Blogging article in the Chronicle

by Henry Farrell on October 3, 2005

I’ve written an article on the academic promise of blogging which is up on the Chronicle of Higher Education‘s website ( free, permanent link is “here”: It should be appearing in print in their Oct 7 edition. In addition to the people at the _Chronicle_, and those mentioned in the piece, I owe serious thanks to Scott McLemee (many of my arguments riff on ideas tossed back and forth in our lunchtime conversations), and to Tim Burke, Alex Halavais, John McGowan, Laura McKenna and my fellow CT-ites for comments that fed into various iterations on the piece. Further comments welcome below, as usual.


by John Q on October 3, 2005

Congratulations to Barry Marshall and Robin Warren, winners of the 2005 Nobel Prize for Medicine for the discovery that stomach ulcers are caused, not by stress as was formerly believed, but by a bacterium, Helicobacter pylori. This is a classic Nobel-type discovery beginning with Warren’s acute observation, and continuing with Marshall’s work in culturing and identifying the bacterium.

It’s a striking observation that, thirty years ago, nearly everybody “knew” two things about stress: it was the primary cause of ulcers and it was particularly common among people men in executive jobs. Although widely held, these beliefs had never been properly tested by research and both turned out to be false. Surprising as it may seem, it’s more stressful to be ordered about than to order other people about. More precisely, the prevalence of stress-related diseases increases as you go down hierarchies of authority, status and so on.

The Nobel Prize for Economics[1] must be coming up soon. I have some ideas as to who should win, but as I’m very peripherally involved in the selection process, I’ll keep them to myself.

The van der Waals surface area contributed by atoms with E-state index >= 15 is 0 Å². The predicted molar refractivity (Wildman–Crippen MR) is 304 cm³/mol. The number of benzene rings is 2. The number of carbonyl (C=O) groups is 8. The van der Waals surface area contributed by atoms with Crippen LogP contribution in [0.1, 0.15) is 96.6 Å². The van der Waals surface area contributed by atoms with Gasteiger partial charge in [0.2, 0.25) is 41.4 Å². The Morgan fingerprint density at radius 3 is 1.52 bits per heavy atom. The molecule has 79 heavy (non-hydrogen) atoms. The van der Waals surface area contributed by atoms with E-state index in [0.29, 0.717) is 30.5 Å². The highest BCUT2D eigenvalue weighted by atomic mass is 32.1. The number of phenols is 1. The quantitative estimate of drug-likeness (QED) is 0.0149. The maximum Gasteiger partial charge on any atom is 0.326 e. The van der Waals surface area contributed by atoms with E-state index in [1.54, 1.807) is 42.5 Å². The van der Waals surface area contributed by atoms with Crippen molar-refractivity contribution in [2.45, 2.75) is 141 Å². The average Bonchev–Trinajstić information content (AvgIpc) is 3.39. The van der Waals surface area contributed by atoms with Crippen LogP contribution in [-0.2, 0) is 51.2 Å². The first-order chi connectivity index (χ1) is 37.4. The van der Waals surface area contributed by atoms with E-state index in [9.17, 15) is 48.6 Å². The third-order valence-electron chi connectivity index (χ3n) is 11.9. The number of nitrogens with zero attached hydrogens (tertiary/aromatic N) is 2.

fn1. Strictly speaking, the Bank of Sweden Prize in Economic Sciences in Memory of Alfred Nobel

Shofar Idol

by Eszter Hargittai on October 3, 2005

Shana Tova!

Harriet the Justice

by Kieran Healy on October 3, 2005

I know absolutely nothing about “Harriet Miers”:, the new nominee to the Supreme Court, beyond the fact that she’s from Texas and is White House Counsel. But I think those two facts suggest we can be fairly confident in the following: (1) She’ll be a strong Bush loyalist. That follows just from the way this administration works in everything it does. (2) However, the fact that she’s a woman leads me to think that, unlike the likes of Michael Brown, she’s also competent and probably a pretty tough person. It’s hard to get to this point in U.S. politics without having those qualities if you’re a woman. I don’t expect to like many of her legal views, and I’m sure there are better candidates. But I’d be surprised if her confirmation hearings showed her to be clueless or a pushover.